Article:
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(51.523 -0.157, 51.537 -0.211) 
MAP YEAR:175018001810182018301860190019502024Show map without markers
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APRIL
20
2024
The Underground Map is a project which is creating street histories for the areas of London and surrounding counties lying inside the M25.

In a series of maps from the 1750s until the 1950s, you can see how London grew from a city which only reached as far as Park Lane into the post war megapolis we know today. There are now over 85 000 articles on all variety of locations including roads, houses, schools, pubs and palaces.

You can begin exploring by choosing a place from the dropdown list at the top.

As maps are displayed, click on the markers to view location articles.


Licence: Creative Commons Attribution-ShareAlike Licence


Click here to explore another London street
We now have 666 completed street histories and 46834 partial histories
Find streets or residential blocks within the M25 by clicking STREETS


JULY
31
2019

 

Alderney Street, SW1V
Alderney Street was originally Stanley Street, after George Stanley, local landowner. The Stanley family owned a plot of land here for centuries - hence the Stanley Arms in Lupus Street and Stanley Place. Streets of this name were so numerous in London that it had to be changed.

The streetname was changed to ’Alderley Street’ in 1879, still in honour of the Stanley of Alderley family. The family seemed not to be pleased with this change and so the name was changed once again.
»read full article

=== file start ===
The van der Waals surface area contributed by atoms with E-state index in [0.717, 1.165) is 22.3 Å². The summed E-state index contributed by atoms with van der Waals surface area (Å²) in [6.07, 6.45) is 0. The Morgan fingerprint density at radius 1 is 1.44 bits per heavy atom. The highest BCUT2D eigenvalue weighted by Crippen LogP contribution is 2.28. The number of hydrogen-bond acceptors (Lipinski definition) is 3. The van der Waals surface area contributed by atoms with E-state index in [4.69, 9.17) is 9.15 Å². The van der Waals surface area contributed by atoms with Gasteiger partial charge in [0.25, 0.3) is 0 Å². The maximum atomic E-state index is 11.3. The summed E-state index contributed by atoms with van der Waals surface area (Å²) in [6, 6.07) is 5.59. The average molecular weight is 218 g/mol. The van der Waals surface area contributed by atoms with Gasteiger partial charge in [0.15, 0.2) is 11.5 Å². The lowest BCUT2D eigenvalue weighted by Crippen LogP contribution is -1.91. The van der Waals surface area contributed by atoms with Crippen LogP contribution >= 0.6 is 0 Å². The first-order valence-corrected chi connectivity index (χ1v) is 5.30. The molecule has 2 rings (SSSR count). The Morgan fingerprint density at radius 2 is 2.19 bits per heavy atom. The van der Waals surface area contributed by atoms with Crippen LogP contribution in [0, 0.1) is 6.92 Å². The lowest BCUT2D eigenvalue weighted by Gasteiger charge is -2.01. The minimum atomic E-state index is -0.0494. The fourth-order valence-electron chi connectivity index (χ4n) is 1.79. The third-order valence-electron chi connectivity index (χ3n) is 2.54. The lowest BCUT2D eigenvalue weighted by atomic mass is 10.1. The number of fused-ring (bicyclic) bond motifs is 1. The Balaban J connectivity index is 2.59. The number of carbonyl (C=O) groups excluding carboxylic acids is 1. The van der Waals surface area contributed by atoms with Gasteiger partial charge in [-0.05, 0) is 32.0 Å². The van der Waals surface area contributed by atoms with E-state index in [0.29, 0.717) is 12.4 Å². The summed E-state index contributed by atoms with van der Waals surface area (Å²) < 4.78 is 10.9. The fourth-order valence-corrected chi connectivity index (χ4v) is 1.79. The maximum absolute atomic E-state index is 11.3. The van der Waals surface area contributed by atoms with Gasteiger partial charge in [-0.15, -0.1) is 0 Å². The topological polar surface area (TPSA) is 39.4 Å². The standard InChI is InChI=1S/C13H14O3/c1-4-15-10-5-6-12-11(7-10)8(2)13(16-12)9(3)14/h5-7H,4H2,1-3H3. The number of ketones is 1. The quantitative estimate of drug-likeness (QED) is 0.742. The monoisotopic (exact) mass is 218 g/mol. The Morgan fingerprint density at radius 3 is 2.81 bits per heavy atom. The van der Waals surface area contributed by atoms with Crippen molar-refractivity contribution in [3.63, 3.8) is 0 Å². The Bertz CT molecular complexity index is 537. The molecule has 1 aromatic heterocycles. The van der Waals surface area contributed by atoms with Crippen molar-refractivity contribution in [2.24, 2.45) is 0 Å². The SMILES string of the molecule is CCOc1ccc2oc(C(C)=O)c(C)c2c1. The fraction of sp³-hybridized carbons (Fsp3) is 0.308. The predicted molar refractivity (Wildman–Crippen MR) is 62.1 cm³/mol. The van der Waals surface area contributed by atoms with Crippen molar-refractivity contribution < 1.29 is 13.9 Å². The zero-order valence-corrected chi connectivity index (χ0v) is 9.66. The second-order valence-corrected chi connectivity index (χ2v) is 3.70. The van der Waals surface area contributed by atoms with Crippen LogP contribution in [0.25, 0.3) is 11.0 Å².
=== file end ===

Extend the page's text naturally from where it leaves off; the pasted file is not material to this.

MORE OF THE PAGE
JULY
30
2019

 

St Mary Abbot’s
St Mary Abbots is a church located on Kensington High Street and the corner of Kensington Church Street in London W8. The present church structure was built in 1872 and designed by the celebrated architect Sir George Gilbert Scott, combining neo-Gothic and early-English styles. This edifice remains noted for having the tallest spire in London and is the latest in a series on the site since the beginning of the 12th century.
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JULY
24
2019

 

Walbrook Wharf
Walbrook Wharf is an operating freight wharf located in the City of London adjacent to Cannon Street station. It is used as a waste transfer station owned by the City of London Corporation and operated by Cory Environmental. Refuse from central London is transferred onto barges for transport to the Belvedere Incinerator in the London Borough of Bexley.

Walbrook Wharf was formerly arranged as a dock, but modern containerised loading has resulted in the infilling of the dock. The wharf is the point where the ancient stream, the Walbrook fed into the Thames, a location also known as Dowgate.
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JULY
17
2019

 

Blythe House
Blythe House is a listed building located at 23 Blythe Road. Blythe House was built between 1899 and 1903 as the main office of the Post Office Savings Bank, which had outgrown its previous headquarter in Queen Victoria Street. By 1902 the Bank had 12,000 branches and more than 9 million accounts.

Blythe House included a post office intended to deal with the official correspondence involved in the work of the Savings Bank. The post office handled about 100,000 letters every working day.

In 1963 the government announced that the Bank’s main centre of operations would be moved to Glasgow. A small headquarters staff remained in London, moving to Charles House on Kensington High Street. The Bank finally left Blythe House in the early 1970s.
»read full article


JULY
14
2019

 

St Gregory by St Paul’s